NASA has also been creating an inventory of smaller but still dangerous NEOs ranging in size from a few meters to hundreds of meters. Some 20,000 have been identified to date, with thousands more thought to be orbiting the sun not far from near Earth’s orbit, difficult to spot because of their size.

The Chelyabinsk meteor is thought to have been about 20 meters across. It exploded with the energy equivalent of perhaps 20 Hiroshima bombs, doing limited damage because it entered Earth’s atmosphere at a shallow angle and exploded 15 miles high.

The rock that passed in the other direction, labeled 2012 DA14, was estimated to be 50 percent larger.

The 1908 Tunguska explosion flattened an area of Siberian forest roughly the size of Alameda County.

Scientists debate whether it was caused by a comet moving in at very high speed from a more distant part of the solar system or an asteroid circling the sun more slowly, but in either case, the explosion is estimated to have generated the energy equivalent of a multi-megaton thermonuclear bomb.

Planetary Defense Team

Not surprisingly, given LLNL’s decades of experience in developing nuclear and conventional explosions and modeling their effects on various materials and the atmosphere, the Laboratory brings special expertise to the problem.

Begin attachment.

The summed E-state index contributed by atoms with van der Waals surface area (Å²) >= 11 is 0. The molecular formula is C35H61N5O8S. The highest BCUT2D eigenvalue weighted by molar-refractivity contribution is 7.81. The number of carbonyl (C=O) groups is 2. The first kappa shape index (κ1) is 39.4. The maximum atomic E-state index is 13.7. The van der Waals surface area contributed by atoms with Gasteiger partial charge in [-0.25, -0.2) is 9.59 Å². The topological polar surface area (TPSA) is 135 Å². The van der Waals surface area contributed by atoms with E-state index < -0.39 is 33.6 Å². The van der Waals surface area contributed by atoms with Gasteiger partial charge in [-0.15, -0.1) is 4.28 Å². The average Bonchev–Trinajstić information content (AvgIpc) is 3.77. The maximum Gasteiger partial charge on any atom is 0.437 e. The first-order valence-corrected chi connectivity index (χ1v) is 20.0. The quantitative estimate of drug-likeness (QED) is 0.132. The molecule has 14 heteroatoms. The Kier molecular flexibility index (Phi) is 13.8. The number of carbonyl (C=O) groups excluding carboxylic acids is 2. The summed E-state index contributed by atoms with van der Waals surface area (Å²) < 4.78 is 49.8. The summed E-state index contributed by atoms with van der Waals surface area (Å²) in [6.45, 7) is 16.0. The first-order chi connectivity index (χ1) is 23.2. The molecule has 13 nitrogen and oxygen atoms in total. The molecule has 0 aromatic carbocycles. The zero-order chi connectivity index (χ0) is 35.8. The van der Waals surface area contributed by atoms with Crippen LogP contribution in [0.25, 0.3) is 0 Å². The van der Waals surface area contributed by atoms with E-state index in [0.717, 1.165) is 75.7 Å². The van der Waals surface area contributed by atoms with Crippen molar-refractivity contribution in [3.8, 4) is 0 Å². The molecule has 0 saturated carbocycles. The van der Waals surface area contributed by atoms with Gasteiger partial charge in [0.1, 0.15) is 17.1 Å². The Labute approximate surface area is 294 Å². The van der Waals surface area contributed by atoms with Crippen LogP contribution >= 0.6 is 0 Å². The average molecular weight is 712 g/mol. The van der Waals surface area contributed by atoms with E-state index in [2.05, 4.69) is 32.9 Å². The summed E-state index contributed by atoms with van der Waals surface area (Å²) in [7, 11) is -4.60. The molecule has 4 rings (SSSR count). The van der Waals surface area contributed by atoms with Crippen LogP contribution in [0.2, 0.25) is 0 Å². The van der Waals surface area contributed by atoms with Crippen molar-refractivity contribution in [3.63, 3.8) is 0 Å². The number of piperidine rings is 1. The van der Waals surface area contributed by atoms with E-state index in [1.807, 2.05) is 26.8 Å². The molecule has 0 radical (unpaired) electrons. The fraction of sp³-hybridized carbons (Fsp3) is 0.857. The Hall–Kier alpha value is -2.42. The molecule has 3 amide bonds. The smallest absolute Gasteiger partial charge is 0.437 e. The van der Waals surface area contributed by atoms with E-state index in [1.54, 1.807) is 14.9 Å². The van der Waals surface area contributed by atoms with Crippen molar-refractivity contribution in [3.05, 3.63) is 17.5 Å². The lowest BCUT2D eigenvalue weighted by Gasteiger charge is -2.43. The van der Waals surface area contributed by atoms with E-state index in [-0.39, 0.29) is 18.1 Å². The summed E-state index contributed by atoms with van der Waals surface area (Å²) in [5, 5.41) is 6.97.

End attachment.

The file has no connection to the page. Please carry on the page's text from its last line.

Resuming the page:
According to team leader Megan Bruck Syal, who has a background in both geophysics and astrophysics, the national effort falls under the overall responsibility of the Department of Homeland Security and involves a range of federal agencies and scientific institutions like Sandia and Los Alamos National Laboratories in addition to LLNL.

Speaking to the Livermore Laboratory’s Retirees Association in November, she said that LLNL has worked particularly closely with colleagues at NASA’s Goddard Space Flight Center in Maryland.

There is international participation as well. Syal described a “tabletop” exercise in Tokyo that simulated a 250 meter asteroid crashing into the Sea of Japan, generating large waves that caused damage and required emergency rescues along the coasts of Japan, South Korea, North Korea and Russia.

Another exercise considered the impact of a 400 meter asteroid smashing into the Gulf of Mexico, generating huge, destructive waves. but also releasing so much chlorine from salty water that atmospheric concentrations of chlorine gas were doubled.

This hypothetical but plausible scenario was described last week to the Valley Study Group by another of the LLNL researchers, materials scientist Tané Remington.

Beyond the near-term destruction caused by the asteroid strike, Remington said that the climate was affected. The chlorine combined with hydrogen to create hydrogen chloride, which circled the globe and lowered worldwide temperatures by 1-3 degrees C., enough to threaten the onset of an Ice Age.